Peter has successfully completed sexto grado at Colegio Diospi Suyana! He started three years ago in 4th grade, not hardly speaking a word of Spanish (in a school where not a single student or Peruvian teacher can speak English), and now he is a fluent Spanish speaker excelling in his classes (at least the ones that interest him). Can you imagine the challenge of changing schools, learning a new language, studying in a different type of educational setting while dealing with the stresses of living cross culturally? He is a champ! We are proud of you Peter.
Some photos from our recent hospital retreat. This article is from the hospital website. The people at the hospital are a great group, and they are a great example to us of Christian love and brotherhood.
A day of creative joy
If 107 grown-ups and children play and make handicrafts fun is not far away. The several workshops on offer rediscovered and promoted talents. Santa Claus came as a surprise visitor and brought presents for all the 45 children there. The “Olympic Games” ensured that there was not a dry eye in the house. The group honoured seven exceptional athletes for their excellent support over the past years: Dr Will and Allison Caire, Harry Dürksen, Patti Piepiora, Simon and Belen Giesbrecht and Dr Marlen Luckow all of whom are finishing their multi-year working-stints at Diospi Suyana. Thus drops of sadness mingled with the joyful atmosphere. But we as Christians believe that we will see each other again one day.
The bigger a mission gets, the harder it gets for it to maintain it’s Christian character. Please continue to pray for Diospi Suyana and its work in health care, education, and evangelism. From the website.
The Work Force Grows Every YearWe are still a medium-sized company, but not for much longer!
According to the official German definition a medium-sized company employs up to 250 employees. Currently Diospi Suyana employs 240 Peruvians and missionaries in its manifold areas of activity; the employment trend is steadily heading upwards.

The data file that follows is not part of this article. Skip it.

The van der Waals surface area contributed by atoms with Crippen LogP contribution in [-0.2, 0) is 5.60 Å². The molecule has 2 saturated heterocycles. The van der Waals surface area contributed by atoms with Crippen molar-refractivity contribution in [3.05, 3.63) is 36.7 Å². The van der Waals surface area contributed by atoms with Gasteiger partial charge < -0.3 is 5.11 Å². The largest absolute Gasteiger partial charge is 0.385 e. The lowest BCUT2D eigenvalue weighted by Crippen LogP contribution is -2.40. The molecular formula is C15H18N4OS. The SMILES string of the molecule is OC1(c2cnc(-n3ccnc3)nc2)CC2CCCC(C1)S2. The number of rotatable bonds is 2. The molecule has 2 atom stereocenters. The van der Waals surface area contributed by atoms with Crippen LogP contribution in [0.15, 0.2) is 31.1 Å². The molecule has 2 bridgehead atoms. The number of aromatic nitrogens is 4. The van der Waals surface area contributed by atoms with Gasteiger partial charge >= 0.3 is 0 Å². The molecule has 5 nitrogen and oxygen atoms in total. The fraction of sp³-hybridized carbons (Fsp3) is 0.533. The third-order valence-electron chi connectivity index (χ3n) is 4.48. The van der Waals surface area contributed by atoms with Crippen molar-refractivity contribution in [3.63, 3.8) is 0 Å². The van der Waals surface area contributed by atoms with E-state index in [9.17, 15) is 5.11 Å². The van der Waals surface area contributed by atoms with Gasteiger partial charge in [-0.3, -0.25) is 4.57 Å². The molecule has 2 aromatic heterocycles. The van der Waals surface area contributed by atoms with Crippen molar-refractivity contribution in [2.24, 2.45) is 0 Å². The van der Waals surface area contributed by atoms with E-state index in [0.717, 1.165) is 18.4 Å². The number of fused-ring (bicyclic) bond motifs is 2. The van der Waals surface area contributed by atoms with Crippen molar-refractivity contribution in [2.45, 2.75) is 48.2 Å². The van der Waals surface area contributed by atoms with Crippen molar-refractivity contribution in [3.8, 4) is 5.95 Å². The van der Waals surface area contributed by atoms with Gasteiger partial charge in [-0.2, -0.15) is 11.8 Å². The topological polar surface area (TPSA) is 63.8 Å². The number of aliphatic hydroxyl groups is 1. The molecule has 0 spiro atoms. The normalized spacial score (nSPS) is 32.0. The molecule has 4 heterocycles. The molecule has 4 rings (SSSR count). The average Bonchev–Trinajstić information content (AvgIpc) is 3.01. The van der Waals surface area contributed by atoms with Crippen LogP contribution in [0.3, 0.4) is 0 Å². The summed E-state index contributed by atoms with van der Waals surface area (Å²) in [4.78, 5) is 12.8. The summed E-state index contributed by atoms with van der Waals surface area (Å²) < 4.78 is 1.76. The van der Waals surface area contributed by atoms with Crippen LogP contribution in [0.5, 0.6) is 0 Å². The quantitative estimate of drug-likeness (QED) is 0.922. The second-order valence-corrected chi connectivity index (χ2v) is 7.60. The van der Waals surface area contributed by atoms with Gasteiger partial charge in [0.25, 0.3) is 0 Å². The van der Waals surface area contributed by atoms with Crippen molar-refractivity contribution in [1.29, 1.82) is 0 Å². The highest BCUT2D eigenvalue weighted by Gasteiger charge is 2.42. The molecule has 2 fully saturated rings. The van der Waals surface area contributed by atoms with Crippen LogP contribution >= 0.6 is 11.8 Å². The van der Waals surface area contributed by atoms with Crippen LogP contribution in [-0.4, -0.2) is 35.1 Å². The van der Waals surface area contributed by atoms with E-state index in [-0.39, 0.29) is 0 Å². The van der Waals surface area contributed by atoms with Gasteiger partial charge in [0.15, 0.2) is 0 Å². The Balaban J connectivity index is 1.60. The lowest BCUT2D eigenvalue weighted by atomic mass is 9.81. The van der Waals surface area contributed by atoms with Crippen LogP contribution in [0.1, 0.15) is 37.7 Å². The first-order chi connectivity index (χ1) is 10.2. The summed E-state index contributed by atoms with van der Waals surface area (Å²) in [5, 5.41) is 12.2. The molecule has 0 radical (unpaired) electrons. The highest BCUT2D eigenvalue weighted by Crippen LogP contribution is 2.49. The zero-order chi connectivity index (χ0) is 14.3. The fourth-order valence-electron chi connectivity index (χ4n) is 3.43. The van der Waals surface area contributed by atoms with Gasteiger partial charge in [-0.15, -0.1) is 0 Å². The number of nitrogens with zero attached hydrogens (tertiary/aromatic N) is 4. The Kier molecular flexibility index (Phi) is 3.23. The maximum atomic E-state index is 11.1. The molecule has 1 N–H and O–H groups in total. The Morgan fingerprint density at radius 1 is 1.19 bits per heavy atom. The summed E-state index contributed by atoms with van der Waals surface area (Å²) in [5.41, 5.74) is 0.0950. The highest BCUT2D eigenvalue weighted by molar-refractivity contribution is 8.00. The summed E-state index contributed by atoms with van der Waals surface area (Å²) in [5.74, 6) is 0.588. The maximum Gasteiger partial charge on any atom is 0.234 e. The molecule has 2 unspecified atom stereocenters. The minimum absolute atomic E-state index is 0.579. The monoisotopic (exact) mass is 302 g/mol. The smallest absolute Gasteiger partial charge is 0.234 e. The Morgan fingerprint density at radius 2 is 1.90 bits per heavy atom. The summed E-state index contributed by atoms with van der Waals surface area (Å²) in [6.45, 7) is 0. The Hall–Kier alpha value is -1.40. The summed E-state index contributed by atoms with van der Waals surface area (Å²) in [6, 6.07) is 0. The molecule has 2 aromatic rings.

Of course our missionary work is not a company in the classical sense. Naturally supply and demand play their role – we want to help alleviate the huge human need – but Diospi Suyana does not focus on a black figure on its bottom line. Our patients pay only a quarter of their respective true costs. A network of solidarity makes it possible for us to offer our services on the basis of charity. It is amazing seeing how well this system works – here we experience real examples of God’s faithfulness.
Due to the size Diospi Suyana has currently reached, it has lost some of its original familial character. Over this weekend several missionaries and their families are on a retreat at a hotel in the Inca’s Holy Valley. 107 grown-ups and children play and sing together and a Columbian pastor-couple are providing the biblical inputs. Pastor Carlos Supelano and his wife Miriam Suarez started yesterday’s workshop with radical and honest confessions from their personal lives: what an atmosphere to experience!
On Monday we will dive back into reality. The patients’ queues grow yearly, the school is growing and the media centre has placed great expectations on itself. There is no lack of hard work. But for two days we do not want to think about that.
Top foto: After a city parade on November 25 some of our co-workers line up for a foto.
The hospital retreat is an event looked forward to every year by all of us. Last weekend we went to Yucay in the Sacred Valley of Peru. It is a 2 1/2 hour trip from Curahuasi which ends in arguably one of the prettiest parts of Peru. We left the hospital on Friday at 2:30 after rushing through a lightened patient schedule, and then returned on Sunday afternoon. Every year there is a speaker who works to encourage the missionaries in their faith and perseverance. Saturday afternoon is spent playing games, going on hikes, or simply talking. It is a blessing to have this weekend each year to work on our friendships with one another to be refreshed in remembering our purpose.